biomimicry

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  • Video Collection: AskNAture- Biological Strategies of bats
    This AskNature video collection focuses on the biological strategies and other qualities bats have developed such as wing flexibility, biosonar, saliva compounds, internal magnetic compass and more. Learn more bats and the innovations they inspire in this video resource. https://asknature.org/?s=bats&page=1&is_v=1
  • Video Collection: AskNAture- Biological Strategies of Butterflies and Moths
    This AskNature video collection focuses on the biological strategies and other qualities butterflies have developed such as multifunctional wing scales, cocoon building, flight patterns, thermoregulation, and more. Learn more about butterflies and moths and the innovations they inspire in this video resource. https://asknature.org/?s=butterflies&page=3&is_v=1
  • Video: Biomimicry Global Design Challenge 2015 - BioNurse
    A team from the Ceres Regional Center for Fruit and Vegetable Innovation in Chile has created a new way to not only help new seedlings grow, but restore degraded soils back to health. The BioNurse returns vitality to the soil by improving conditions for seedlings and exposing them to a mix of nutrients, microbiology and hygroscopic components. It is fabricated with natural fibers and biodegrades after one season. The plants growing from it will be capable of reproducing the same conditions in a natural way and, after two or three seasons, the soil will be productive again. For the BioNurse, the team was inspired by the way that hardy “nurse” plants establish themselves in degraded soils and pave the way for new plant species to grow. With 25% of the world’s soils degraded, this innovation provides a way to grow and protect new plants and ensure that the soil can be regenerated to feed our growing population. https://www.youtube.com/watch?v=qgjRAZusTaY
  • Video: Biomimicry Global Design Challenge 2015 - HIPS
    This team from South Africa has designed a peer-to-peer networking app called HIPS whose algorithm mimics the way that large collectives in nature, such as a flock of birds or a school of fish, function. The goal is to enable small scale intensive food production systems by providing a dynamically-distributed, peer-to-peer tool to help manage and coordinate their efforts. First, the app will enable food producers to connect with other producers (permaculture, organic, biodynamic – urban or rural) to create a local swarm in which resources can be shared and local exchanges and transactions are conducted. Next, the app connects local swarms with each other to create a regional swarm and establish a produce hub. Finally, it records surplus produce for sale and, once sold, enables coordination with other swarms and members to facilitate distribution logistics. This software facilitates and optimises logistics, provides a medium for fair exchange of value, and provides incentives to food producers to employ best practices in a resilient, distributed value network comprised of collectives of autonomous food producers. https://www.youtube.com/watch?v=GXuzytvdvrM&list=PLRmMq_ZoYztxwYN6KSu2tSHvJ0MdntBzF&index=4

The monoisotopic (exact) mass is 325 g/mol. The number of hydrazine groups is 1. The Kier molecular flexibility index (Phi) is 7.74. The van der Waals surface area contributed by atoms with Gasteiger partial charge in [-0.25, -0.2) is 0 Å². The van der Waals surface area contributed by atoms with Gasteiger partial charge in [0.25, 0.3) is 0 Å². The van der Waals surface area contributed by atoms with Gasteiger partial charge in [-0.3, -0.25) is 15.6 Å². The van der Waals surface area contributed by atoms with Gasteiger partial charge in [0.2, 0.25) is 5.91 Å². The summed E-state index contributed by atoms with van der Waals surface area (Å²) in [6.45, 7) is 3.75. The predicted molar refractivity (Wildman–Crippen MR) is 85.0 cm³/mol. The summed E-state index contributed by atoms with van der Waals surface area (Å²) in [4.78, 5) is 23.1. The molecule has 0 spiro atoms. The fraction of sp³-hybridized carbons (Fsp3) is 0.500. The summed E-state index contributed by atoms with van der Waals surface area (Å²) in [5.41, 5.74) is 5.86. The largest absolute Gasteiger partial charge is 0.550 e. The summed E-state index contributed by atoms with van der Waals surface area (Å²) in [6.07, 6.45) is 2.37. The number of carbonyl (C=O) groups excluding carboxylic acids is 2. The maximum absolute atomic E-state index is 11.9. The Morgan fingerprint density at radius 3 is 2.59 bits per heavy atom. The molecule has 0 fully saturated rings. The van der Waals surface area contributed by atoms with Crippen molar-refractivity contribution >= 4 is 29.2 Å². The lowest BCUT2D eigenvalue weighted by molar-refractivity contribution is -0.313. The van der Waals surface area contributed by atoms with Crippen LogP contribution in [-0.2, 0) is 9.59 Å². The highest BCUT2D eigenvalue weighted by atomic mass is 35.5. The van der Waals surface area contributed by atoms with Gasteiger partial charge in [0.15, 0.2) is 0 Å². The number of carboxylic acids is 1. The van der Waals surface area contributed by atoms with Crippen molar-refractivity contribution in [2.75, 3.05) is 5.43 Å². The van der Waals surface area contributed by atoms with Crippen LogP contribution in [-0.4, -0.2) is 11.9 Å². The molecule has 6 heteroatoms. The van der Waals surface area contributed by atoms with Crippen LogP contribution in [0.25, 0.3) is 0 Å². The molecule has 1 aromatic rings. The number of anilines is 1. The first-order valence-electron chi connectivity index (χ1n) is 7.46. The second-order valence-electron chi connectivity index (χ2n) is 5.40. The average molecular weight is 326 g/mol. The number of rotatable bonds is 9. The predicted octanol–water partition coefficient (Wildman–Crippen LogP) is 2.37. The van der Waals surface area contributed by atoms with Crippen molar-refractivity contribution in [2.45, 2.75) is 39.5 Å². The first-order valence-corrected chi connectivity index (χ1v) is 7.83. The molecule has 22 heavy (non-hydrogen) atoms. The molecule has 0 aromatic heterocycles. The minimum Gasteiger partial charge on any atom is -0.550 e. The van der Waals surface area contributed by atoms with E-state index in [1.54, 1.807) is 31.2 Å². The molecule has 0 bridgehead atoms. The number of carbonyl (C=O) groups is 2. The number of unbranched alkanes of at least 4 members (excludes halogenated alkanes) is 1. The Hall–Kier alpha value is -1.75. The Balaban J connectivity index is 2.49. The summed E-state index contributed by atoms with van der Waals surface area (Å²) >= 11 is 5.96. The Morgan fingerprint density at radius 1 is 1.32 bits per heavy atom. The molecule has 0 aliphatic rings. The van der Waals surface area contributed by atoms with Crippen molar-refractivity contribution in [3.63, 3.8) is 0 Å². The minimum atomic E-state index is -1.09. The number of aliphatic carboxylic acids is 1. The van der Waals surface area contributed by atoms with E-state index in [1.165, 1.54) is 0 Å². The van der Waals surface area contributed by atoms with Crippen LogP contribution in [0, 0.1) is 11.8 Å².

• Article and Video: Hummingbird wrist joints rotate to maintain hover
    The hummingbird (Apodiformes) is able to drink the nectar of flowers while steadily hovering in mid air by flapping its wings over 80 times per second.   Hummingbirds are able to achieve this amazing feat by moving the air around their wings more efficiently than other birds. Find out more in this feature and video. https://asknature.org/strategy/hummingbird-wrist-joints-rotate-to-maintain-hover/
  • Article: Butterfly Wings May Improve Airplane Wings
    With a flap of its wings, the butterfly is causing a flurry in the science world.  Through a science called biomimicry, researchers are learning how butterfly wings could improve the design and manufacture of several commercial products.Mechanical engineers are mimicking nature to shorten your next flight. https://www.insidescience.org/video/butterfly-wings-may-improve-airplane-wings
  • Article: Nanotechnology materials inspired by nature
    The remarkable properties of some natural materials have motivated many researchers to synthesize biomimetic nanocomposites and other nanostructured materials that attempt to reproduce Nature’s achievements. Nanotechnology researchers involved in improving man-made composite materials are trying to understand how some of the amazing high-performance materials found in Nature can be copied or even improved upon.
  • Article: Nature-Inspired Design- 10 Examples of Biomimicry
    Have you ever looked at a man-made structure that reminded you of something found in nature? If so, that probably wasn’t by accident, but by design. Biomimicry is an innovative approach to design that not only looks to mimic nature but also to build structures that are sustainable based on the best that our planet has to offer. Here are just ten glorious examples of biomimicry from around the globe.
  • Article: Potential 3D printing materials inspired by nature: Chitin, Graphene, Glass and Cellulose
    Potential 3D printing materials inspired by nature
  • Article: The best of biomimicry: Here’s 7 brilliant examples of nature-inspired design
    Sometimes the best solution to a problem isn’t alway the most complex, and, similarly, the best answer isn’t always a new one one. While us humans may just be getting our feet wet (relatively speaking) with ingenuity, the animal kingdom has millennia of evolutionary trial-and-error to learn from...
  • Article: The Biomimicry Manual: What Can Paper Wasps Teach Us About 3D Printing?
    3D printing is the coolest thing since sliced bread, but what should we print with? This could go horribly wrong if we don’t take the opportunity to stop and ask how the rest of nature would do it. Maybe our society friends the paper wasps have an opinion: let’s check in with them in this entry of The Biomimicry Manual. https://inhabitat.com/the-biomimicry-manual-what-can-paper-wasps-teach-us-about-3d-printing/
  • Article: The Biomimicry Manual: What can the honeybee teach a designer?